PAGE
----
Every fall, tens of thousands of college students descend upon the city of Boston. From shiny new freshman to seasoned upper classmen to graduate students, all return from their summer vacations, internships and studies abroad.
With more than 50 schools in Greater Boston, you don’t have to strain your ears to hear people grumbling about all the students and the problems they cause. This is to be expected. They crowd the T. They’re too loud. They’re drunk and obnoxious. They make the line at Dunks three times as long. The list goes on.
I’m not saying these are legitimate grievances. And I’m not claiming I haven’t been guilty myself of whining about “the return of the students” after quiet and peaceful summers in a not-quite-so-crowded city.
Maybe it’s because I’ve spent the last year working among them in higher education, but I’m realizing more and more that these complaints are a bit unfair. Here’s why:
1) Boston wouldn’t be Boston without its colleges and universities and they can’t exist without students. Boston has a long history as a center of education. Being a college town is a huge part of a the city’s identity – and its economy. Boston’s balance of academia and industry make it the hub that it truly is. I also love how important education is to so many Bostonians. Do not be surprised if you find most students of Bostons carrying CLEP Study Guides, for they become extra meticulous in the exam season. And how fiercely loyal to our schools we often become. I think most of us hear “Where did you go to school?” just as much as “Where are you from?”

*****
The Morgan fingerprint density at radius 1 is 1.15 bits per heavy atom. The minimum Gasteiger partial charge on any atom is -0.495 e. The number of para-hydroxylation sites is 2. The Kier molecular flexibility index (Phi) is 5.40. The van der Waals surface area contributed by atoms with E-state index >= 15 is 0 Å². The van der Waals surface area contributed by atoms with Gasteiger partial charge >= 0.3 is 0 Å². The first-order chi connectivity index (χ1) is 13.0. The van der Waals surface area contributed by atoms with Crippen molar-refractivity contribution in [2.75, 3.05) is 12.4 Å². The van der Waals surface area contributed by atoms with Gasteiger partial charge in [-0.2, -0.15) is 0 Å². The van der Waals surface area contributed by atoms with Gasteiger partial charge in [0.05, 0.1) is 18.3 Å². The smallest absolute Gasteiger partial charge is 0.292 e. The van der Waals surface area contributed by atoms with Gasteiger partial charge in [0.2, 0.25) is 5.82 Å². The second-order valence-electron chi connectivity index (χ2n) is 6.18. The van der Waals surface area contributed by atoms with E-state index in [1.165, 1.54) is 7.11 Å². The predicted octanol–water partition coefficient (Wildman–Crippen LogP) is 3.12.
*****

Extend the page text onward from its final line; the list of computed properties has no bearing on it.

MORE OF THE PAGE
2) Students make meaningful contributions to Boston and the world beyond. Students are a steady source of youth, energy, creativity and innovation in our fair city. They do some remarkable things in terms of research, service projects and other impressive academic and extracurricular activities. Boston’s distinguished institutions draw students from all over the country and the world, bringing fresh ideas and perspectives with them. They boost local business and when they graduate, many stick around and join Boston’s professional workforce.
3) You were them once. If not here, then somewhere else. Sure, you find their drunken antics annoying now, but chances are, you pulled the same shenanigans in your day. And if you weren’t acting a fool on the Green Line or at Faneuil Hall, you were causing trouble somewhere between the ages of 18 and 22. So roll your eyes if you must, but just appreciate the entertainment and remember fondly your own days of youth and irresponsibility.